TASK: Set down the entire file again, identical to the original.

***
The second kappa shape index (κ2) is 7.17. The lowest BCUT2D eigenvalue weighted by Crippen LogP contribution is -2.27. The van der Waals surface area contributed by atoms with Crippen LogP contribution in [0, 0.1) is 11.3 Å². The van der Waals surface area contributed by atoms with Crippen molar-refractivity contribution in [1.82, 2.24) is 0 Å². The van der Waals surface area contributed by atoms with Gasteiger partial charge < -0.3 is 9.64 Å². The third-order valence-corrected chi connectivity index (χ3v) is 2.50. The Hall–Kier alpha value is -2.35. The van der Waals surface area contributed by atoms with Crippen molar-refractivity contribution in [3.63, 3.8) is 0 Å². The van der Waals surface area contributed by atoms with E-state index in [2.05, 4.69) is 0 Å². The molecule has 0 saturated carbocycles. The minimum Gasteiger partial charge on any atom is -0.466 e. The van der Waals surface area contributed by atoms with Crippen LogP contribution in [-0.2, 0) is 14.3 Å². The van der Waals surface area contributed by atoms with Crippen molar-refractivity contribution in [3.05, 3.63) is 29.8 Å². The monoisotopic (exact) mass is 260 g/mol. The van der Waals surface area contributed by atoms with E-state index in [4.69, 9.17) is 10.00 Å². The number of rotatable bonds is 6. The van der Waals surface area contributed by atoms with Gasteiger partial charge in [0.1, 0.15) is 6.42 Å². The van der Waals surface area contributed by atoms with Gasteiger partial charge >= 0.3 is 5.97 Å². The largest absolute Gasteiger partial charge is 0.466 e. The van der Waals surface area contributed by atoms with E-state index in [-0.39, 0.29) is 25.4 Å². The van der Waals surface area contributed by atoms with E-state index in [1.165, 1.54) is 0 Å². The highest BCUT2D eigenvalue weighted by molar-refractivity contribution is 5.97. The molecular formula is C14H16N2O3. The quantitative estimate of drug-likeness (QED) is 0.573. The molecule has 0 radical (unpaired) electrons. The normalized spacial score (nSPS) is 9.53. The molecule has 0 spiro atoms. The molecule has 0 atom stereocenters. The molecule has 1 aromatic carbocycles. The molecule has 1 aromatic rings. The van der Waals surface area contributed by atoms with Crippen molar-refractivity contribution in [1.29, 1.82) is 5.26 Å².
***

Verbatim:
The second kappa shape index (κ2) is 7.17. The lowest BCUT2D eigenvalue weighted by Crippen LogP contribution is -2.27. The van der Waals surface area contributed by atoms with Crippen LogP contribution in [0, 0.1) is 11.3 Å². The van der Waals surface area contributed by atoms with Crippen molar-refractivity contribution in [1.82, 2.24) is 0 Å². The van der Waals surface area contributed by atoms with Gasteiger partial charge < -0.3 is 9.64 Å². The third-order valence-corrected chi connectivity index (χ3v) is 2.50. The Hall–Kier alpha value is -2.35. The van der Waals surface area contributed by atoms with Crippen molar-refractivity contribution in [3.63, 3.8) is 0 Å². The van der Waals surface area contributed by atoms with E-state index in [2.05, 4.69) is 0 Å². The molecule has 0 saturated carbocycles. The minimum Gasteiger partial charge on any atom is -0.466 e. The van der Waals surface area contributed by atoms with Crippen LogP contribution in [-0.2, 0) is 14.3 Å². The van der Waals surface area contributed by atoms with Crippen molar-refractivity contribution in [3.05, 3.63) is 29.8 Å². The monoisotopic (exact) mass is 260 g/mol. The van der Waals surface area contributed by atoms with E-state index in [4.69, 9.17) is 10.00 Å². The number of rotatable bonds is 6. The van der Waals surface area contributed by atoms with Gasteiger partial charge in [0.1, 0.15) is 6.42 Å². The van der Waals surface area contributed by atoms with Gasteiger partial charge >= 0.3 is 5.97 Å². The largest absolute Gasteiger partial charge is 0.466 e. The van der Waals surface area contributed by atoms with E-state index in [-0.39, 0.29) is 25.4 Å². The van der Waals surface area contributed by atoms with E-state index in [1.165, 1.54) is 0 Å². The highest BCUT2D eigenvalue weighted by molar-refractivity contribution is 5.97. The molecular formula is C14H16N2O3. The quantitative estimate of drug-likeness (QED) is 0.573. The molecule has 0 radical (unpaired) electrons. The normalized spacial score (nSPS) is 9.53. The molecule has 0 spiro atoms. The molecule has 0 atom stereocenters. The molecule has 1 aromatic carbocycles. The molecule has 1 aromatic rings. The van der Waals surface area contributed by atoms with Crippen molar-refractivity contribution in [1.29, 1.82) is 5.26 Å².